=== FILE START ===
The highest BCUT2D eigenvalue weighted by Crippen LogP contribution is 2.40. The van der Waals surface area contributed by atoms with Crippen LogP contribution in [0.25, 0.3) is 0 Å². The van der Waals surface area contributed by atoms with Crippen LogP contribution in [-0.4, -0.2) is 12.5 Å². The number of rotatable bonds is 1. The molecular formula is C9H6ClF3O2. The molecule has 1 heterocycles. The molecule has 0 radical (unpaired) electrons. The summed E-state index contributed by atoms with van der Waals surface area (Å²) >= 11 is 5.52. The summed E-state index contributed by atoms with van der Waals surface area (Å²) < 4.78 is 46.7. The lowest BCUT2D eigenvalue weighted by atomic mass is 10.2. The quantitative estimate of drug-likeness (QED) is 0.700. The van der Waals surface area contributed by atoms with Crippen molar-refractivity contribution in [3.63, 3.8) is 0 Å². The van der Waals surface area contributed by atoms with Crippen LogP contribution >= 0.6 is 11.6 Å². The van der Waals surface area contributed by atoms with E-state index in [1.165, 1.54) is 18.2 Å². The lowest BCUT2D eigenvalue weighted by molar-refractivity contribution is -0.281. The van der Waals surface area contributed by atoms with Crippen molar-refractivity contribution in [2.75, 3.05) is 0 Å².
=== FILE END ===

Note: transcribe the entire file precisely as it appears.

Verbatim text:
The highest BCUT2D eigenvalue weighted by Crippen LogP contribution is 2.40. The van der Waals surface area contributed by atoms with Crippen LogP contribution in [0.25, 0.3) is 0 Å². The van der Waals surface area contributed by atoms with Crippen LogP contribution in [-0.4, -0.2) is 12.5 Å². The number of rotatable bonds is 1. The molecular formula is C9H6ClF3O2. The molecule has 1 heterocycles. The molecule has 0 radical (unpaired) electrons. The summed E-state index contributed by atoms with van der Waals surface area (Å²) >= 11 is 5.52. The summed E-state index contributed by atoms with van der Waals surface area (Å²) < 4.78 is 46.7. The lowest BCUT2D eigenvalue weighted by atomic mass is 10.2. The quantitative estimate of drug-likeness (QED) is 0.700. The van der Waals surface area contributed by atoms with Crippen molar-refractivity contribution in [3.63, 3.8) is 0 Å². The van der Waals surface area contributed by atoms with Crippen LogP contribution >= 0.6 is 11.6 Å². The van der Waals surface area contributed by atoms with E-state index in [1.165, 1.54) is 18.2 Å². The lowest BCUT2D eigenvalue weighted by molar-refractivity contribution is -0.281. The van der Waals surface area contributed by atoms with Crippen molar-refractivity contribution in [2.75, 3.05) is 0 Å².